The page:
3D game

Computing in Three Dimensions -

Impact on Education


Three D computing is a way to put real life into virtual worlds. Three D is used for more than movies and video games. It is used in more serious jobs such as surgery, MRI, X-Ray, Forensic Science, and crime scene recreation. Three D is helped so many people, without it we would not be able to see tumors, see hidden evidence, see broken bones, or detect cancer. Three D computing has revolutionized the film making industry and the video game industry. Astronomers use 3D to make models of the sun, galaxy, solar system, and other stars; it gives them a real life image without having to actually go to space. Telescopes capture images of our Earth for scientists, for geologists to use. Electric Telescopes zoom in on a certain part of the universe or an object in it and takes pictures for the astronomers to study. Without 3D, there would be no advanced video games, real life movies, in depth pictures for people like scientists to study. No one would understand about cells, molecules, or any other tiny life form. 3D computing has completely revolutionized the way that we live, what we live in/around, and what lives around us.


Pre-K / Elementary

There is an impact on the younger group of kids in our society, but not a really big one. The biggest hit for the little kids is the webkins. Almost every elementary kid that I know has at least one webkins. It is a 3D world that you can go to and play with your webkins, and interact with your friends. The other way that kids interact with 3D, is movies or shapes that they are being taught. 3D is all around our younger kids that we do not ever recognize.

Middle/ High School

A Case Study About Second Life in Japan

3D computing is now being incorporated in the core curriculum of subjects as mathematics, computer science, chemistry, biology and physics. It aims to provide a hands on experience through the use of 3D visual models, allowing the students to work without needing a physical structure.

Chris Flesuras teaches English at Kyoto Gakuen High Schoolin Japan. He also does 3-D virtual world as Second Life. In his second Life, he resides on Pacific Rim Exchange Island, an online project between his employer and sister schools in the city of Modesto, California. Japanese academic year starts in April, around 50 U.S. and Japanese students and 20 teachers have been sharing the building of virtual Island which is specially constructed. U.S. students and Japanese students work together to prepare for planned visit to Japan by the U.S. students next April.

Flesuras says, “There are many things we hope the Japanese students will get from the program: Improving their English skills, learning how to build 3-D objects, and collaborating amongst themselves and the American students.”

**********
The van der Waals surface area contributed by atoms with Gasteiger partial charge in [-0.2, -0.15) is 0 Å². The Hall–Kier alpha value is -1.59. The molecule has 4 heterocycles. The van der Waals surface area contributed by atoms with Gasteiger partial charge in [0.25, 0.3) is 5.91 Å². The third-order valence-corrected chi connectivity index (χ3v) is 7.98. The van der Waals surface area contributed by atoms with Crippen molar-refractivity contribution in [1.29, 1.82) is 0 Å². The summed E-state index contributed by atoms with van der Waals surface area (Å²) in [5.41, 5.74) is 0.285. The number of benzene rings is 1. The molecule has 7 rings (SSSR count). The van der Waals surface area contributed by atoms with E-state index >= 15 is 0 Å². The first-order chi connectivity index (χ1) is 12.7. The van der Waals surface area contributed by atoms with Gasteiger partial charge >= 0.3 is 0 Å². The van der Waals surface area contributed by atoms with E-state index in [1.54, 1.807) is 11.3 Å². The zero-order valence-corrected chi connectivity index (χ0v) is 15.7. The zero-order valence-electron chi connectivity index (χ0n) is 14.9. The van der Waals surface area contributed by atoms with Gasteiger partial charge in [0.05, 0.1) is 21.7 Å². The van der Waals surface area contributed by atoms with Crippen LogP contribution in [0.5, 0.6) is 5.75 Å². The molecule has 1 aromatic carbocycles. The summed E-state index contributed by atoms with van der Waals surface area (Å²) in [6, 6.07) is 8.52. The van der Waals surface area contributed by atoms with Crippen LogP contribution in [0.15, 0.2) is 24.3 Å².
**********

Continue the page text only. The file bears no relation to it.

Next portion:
There is Teen Second Life, too. The Pacific Rim Exchange Island belongs to it. Teen Second Life is an under -18 section of the virtual world.

If we work together on second life, it would be easier to get to know someone in a virtual setting than in real life. We can exchange many things through the Second Life, for example, we can compare to how subjects are going and talk about their culture. It is good system to know about different countries things.

In fact, the students are not the only people bridging continents via the virtual world. The whole of Second Life is becoming increasingly all over the world. Now more than half of its 7 million inhabitants are from outside the U.S. including 140000 from Japan.
Second Life, U.S. and Japan
Second Life, U.S. and Japan

Second Life, U.S. and Japan
Title - 3D computing in Education: High/Middle school
Video Number - 10.A.PE
Author - Masha P, Australia, 2008
Contributor - Tiffany T

Find more videos like this on Horizon Project 2008

College Education

Additionally, new computer technology is uniquely affecting the way we view at the medical field, and the way that we look at more advanced atomic theory. With the adaptation of anatomy into the computer world, we are better able to educate people on the anatomy of the human body. We are also able to probe and theorize things regarding atomic theory, and we can also further explain it using 3d models. In addition, the application of 3D into the history class room, means that students are able to better visualize famous historic battles and events. No more are they constrained to memorizing details and viewing 2D troop formations. Students are now able to pan out, and see 3D battles take place, similar to those found in the Total War series, ie. Rome Total War, Medieval Total War etc.

3D brain image

Team Members

Masha P (PLC), Dustin H (WW), Yumi T (KGHS)

Editor: Masha P.


1. Image from Pacific Rim Exchange.
2- Flesuras, Chris. Interview. May 15th, 2008
3. McNicol, Tony. "Second Life, Second Lingo" Japan Times Online. June 19th, 2007.